For our self-hosted customers, the list of banned passwords is also editable (via the “bannedpw.dat” file within your MIDAS installation), allowing you to add/remove banned passwords.

Improved clean-up of Temporary Logs

MIDAS has included a “Keep temporary logs for x days” setting for many years. This setting has previously defined how long entries persist in the “Recent Activity” log (an audit log which records all user activity within MIDAS). For v4.13 we’ve extended the functionality of this setting to also cover the persistence of log files which MIDAS may create from time to time – for instance a log file is created if there are issues upgrading MIDAS from a previous version, or issues when importing data from another application, or when logging of API calls is enabled, etc. Whilst these log files would be retained until manually removed, the “Keep temporary logs for x days” setting will now ensure that these files are also removed after a specific period of time.

“Minimum” Minimum Password Length

MIDAS has also included a “Minimum password length” setting since its inception. This setting allowed administrators to set a minimum password length for all user passwords. Starting with v4.13 it will no longer be possible to set this value less than 5 characters.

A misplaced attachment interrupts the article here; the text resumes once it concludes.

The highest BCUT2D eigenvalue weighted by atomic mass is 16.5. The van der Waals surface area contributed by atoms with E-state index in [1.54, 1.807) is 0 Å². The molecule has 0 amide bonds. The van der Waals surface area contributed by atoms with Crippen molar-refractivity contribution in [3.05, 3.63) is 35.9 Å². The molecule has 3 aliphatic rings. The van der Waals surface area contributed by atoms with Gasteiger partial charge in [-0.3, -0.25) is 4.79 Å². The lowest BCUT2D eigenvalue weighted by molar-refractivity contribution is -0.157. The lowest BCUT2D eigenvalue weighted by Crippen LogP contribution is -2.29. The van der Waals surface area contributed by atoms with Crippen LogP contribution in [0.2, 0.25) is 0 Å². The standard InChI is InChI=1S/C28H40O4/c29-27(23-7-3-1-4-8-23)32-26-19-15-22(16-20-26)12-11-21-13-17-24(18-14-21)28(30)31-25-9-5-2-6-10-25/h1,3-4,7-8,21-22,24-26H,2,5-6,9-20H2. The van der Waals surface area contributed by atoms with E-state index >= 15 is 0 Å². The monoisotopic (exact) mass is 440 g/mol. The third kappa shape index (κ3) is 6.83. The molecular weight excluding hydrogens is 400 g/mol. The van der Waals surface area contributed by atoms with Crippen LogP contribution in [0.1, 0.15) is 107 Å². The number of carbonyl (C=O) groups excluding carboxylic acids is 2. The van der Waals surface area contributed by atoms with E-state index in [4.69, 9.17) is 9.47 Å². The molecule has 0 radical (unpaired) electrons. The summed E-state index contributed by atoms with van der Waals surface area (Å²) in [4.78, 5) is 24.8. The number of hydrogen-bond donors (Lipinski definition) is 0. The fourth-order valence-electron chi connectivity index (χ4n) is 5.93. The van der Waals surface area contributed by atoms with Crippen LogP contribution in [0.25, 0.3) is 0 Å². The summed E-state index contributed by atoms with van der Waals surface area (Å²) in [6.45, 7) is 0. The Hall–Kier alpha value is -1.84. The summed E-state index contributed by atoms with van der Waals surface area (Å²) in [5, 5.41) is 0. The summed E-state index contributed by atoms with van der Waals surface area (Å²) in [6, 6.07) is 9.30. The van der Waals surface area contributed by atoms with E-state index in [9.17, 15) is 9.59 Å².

Password Strength Indicator

Password Strength IndicatorOur password strength indicator has been a feature for administrators creating new user accounts since v4.07. For v4.13, we’ve also made this useful visual indicator available whenever an end-users changes their password. The visual indicator classifies the password as either “Very Weak”, “Weak”, “Fair”, “Good” or “Strong” as you type, with a corresponding color to match (i.e. Red = Very Week, Orange = Fair, Green = Strong). This classification is based upon a number of factors including the length of the password, the presence of upper and lower case letters as well as numbers and special characters, and whether the password has been blacklisted/banned.